A favourite here is to use Advent campaigns where the recipient expects an offer/ handy hint a day. However, this may have had it’s day, although the concept tying it in with the holiday AND the fact that it lets you drive extra frequency is also a benefit.
Another element of Christmas that can be forgotten in the rush is that you should not just be doing the hard sell at Christmas: bringing brand engagement and service levels back to customers at this time is also key.
How important will mobile-optimised emails be this year?
There’s been very little conclusive research into whether or not responsive design drives response. It’s not gonna hurt, but it may not be the promise land.
In 2014 it will be important insofar as everyone is going to be doing it and throwing cash at it. But, it may not change your life, so temper your expectations.
Some of our clients see upwards of 60% of their emails opened on mobile devices. That is a staggering number, and therefore mobile optimised emails are absolutely critical for retailers at this time of year.
Eyeballs will be on the mobile inbox more than they ever have been before, and consumers will have less time to interact with marketing messages.
Using responsive design techniques is critical in ensuring that your proposition and content are seen immediately when the email is opened.
Optimising is no longer optional, it is 100% critical.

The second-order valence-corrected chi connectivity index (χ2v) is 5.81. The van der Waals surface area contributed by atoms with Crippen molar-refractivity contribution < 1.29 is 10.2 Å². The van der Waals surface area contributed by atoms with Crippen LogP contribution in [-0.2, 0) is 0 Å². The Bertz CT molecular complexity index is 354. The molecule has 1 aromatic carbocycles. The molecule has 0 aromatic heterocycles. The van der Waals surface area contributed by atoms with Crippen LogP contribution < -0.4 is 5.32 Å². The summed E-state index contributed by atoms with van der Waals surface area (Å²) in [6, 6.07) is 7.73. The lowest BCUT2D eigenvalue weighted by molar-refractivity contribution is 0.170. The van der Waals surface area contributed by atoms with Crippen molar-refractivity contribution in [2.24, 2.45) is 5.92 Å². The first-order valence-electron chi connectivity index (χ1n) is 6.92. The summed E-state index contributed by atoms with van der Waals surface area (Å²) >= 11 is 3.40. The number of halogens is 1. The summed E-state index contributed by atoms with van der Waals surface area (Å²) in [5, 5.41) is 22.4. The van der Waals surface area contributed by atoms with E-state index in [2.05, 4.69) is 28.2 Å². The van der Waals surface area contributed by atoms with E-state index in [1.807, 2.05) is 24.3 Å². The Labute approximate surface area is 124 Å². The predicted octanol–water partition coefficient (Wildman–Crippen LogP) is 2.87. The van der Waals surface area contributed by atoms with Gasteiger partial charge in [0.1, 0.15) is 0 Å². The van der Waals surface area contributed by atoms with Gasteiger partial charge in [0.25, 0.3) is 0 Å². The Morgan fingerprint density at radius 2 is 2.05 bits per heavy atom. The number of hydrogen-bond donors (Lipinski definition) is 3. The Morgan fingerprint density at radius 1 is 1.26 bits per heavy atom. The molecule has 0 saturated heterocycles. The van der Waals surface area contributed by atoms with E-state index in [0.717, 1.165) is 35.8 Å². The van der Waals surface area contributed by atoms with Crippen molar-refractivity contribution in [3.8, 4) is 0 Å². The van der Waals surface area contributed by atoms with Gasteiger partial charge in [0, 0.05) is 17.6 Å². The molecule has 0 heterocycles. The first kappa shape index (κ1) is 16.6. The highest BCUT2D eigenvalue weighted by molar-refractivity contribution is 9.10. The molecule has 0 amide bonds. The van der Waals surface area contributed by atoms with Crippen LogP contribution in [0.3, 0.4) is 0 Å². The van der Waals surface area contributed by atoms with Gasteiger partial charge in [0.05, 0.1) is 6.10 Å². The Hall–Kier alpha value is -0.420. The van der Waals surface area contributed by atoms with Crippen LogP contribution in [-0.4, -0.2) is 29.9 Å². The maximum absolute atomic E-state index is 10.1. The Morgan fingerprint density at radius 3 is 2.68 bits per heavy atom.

Mobile is a demographic, and research shows that conversions on devices are greater than desktop.
I talk a lot about engagement and conversion (in that order) and even without a fully optimised mobile site, you want to be able to engage with your customers and sending them emails they can’t engage with, with call to actions right at the bottom of the email with pages and pages of scrolling including left to right well wont help.
The in-box is a cluttered environment so ensure that your competitors are not gaining market share because they allow engagement.
What’s the one tip you would give to retailers to help with their seasonal email marketing this year?
Read my subject line report, and test the shit out of your subject lines.
For Christmas this year, I’m asking Santa for a one-trick pony, because it’s the pony that makes the most money.
Work more closely with your wider marketing teams than you ever have before. Email marketing can sometimes operate as a silo channel, and it is this time of year where that is definitely seen the most.
You can’t afford for that to happen to your email marketing this year. A joined up approach to marketing, advertising, PR, community management and customer services is fundamental in meeting consumer expectations.
Work with people in those teams in your organisation that you may have never spoken with before, it might just be your secret weapon.
List the opportunity that you have i.e. conversion, engagement, driving engagement through channels, referrals, wish lists and ensure that you are using the time of your to gain all of them or as many as you can.
Conversion is king but make sure you pick the rest of the low hanging fruit as well.
Customers don’t browse stuff they are not interested in… use this behavioural information and the products that your customers browse in your email campaign.
It will improve performance and make your mailings mega-relavant!